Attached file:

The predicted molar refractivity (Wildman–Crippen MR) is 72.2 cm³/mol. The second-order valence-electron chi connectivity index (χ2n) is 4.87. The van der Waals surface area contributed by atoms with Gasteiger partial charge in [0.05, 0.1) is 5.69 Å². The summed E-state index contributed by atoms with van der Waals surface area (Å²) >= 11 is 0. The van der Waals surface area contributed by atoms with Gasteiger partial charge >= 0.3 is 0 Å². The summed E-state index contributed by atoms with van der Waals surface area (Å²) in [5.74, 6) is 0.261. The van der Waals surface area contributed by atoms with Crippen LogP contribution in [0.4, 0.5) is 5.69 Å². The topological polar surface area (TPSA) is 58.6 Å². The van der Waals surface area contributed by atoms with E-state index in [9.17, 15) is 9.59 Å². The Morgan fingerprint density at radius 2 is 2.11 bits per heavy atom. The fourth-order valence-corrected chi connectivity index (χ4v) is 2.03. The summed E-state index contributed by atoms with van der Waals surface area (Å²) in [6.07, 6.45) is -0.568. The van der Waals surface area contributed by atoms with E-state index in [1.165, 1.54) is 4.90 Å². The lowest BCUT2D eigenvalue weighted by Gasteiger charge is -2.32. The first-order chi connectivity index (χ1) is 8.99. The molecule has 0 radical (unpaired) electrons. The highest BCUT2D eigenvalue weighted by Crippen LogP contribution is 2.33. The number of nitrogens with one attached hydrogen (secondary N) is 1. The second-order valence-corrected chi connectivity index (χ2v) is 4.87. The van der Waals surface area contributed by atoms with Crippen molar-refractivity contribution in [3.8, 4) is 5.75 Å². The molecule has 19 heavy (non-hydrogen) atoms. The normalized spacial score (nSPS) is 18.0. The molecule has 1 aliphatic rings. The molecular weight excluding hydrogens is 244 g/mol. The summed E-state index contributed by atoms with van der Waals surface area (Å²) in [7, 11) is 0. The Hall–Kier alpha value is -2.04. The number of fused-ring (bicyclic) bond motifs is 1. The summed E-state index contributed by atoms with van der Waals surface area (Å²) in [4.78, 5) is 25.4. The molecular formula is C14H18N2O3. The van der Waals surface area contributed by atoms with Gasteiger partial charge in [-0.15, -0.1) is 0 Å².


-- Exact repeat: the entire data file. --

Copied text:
The predicted molar refractivity (Wildman–Crippen MR) is 72.2 cm³/mol. The second-order valence-electron chi connectivity index (χ2n) is 4.87. The van der Waals surface area contributed by atoms with Gasteiger partial charge in [0.05, 0.1) is 5.69 Å². The summed E-state index contributed by atoms with van der Waals surface area (Å²) >= 11 is 0. The van der Waals surface area contributed by atoms with Gasteiger partial charge >= 0.3 is 0 Å². The summed E-state index contributed by atoms with van der Waals surface area (Å²) in [5.74, 6) is 0.261. The van der Waals surface area contributed by atoms with Crippen LogP contribution in [0.4, 0.5) is 5.69 Å². The topological polar surface area (TPSA) is 58.6 Å². The van der Waals surface area contributed by atoms with E-state index in [9.17, 15) is 9.59 Å². The Morgan fingerprint density at radius 2 is 2.11 bits per heavy atom. The fourth-order valence-corrected chi connectivity index (χ4v) is 2.03. The summed E-state index contributed by atoms with van der Waals surface area (Å²) in [6.07, 6.45) is -0.568. The van der Waals surface area contributed by atoms with E-state index in [1.165, 1.54) is 4.90 Å². The lowest BCUT2D eigenvalue weighted by Gasteiger charge is -2.32. The first-order chi connectivity index (χ1) is 8.99. The molecule has 0 radical (unpaired) electrons. The highest BCUT2D eigenvalue weighted by Crippen LogP contribution is 2.33. The number of nitrogens with one attached hydrogen (secondary N) is 1. The second-order valence-corrected chi connectivity index (χ2v) is 4.87. The van der Waals surface area contributed by atoms with Crippen molar-refractivity contribution in [3.8, 4) is 5.75 Å². The molecule has 19 heavy (non-hydrogen) atoms. The normalized spacial score (nSPS) is 18.0. The molecule has 1 aliphatic rings. The molecular weight excluding hydrogens is 244 g/mol. The summed E-state index contributed by atoms with van der Waals surface area (Å²) in [7, 11) is 0. The Hall–Kier alpha value is -2.04. The number of fused-ring (bicyclic) bond motifs is 1. The summed E-state index contributed by atoms with van der Waals surface area (Å²) in [4.78, 5) is 25.4. The molecular formula is C14H18N2O3. The van der Waals surface area contributed by atoms with Gasteiger partial charge in [-0.15, -0.1) is 0 Å².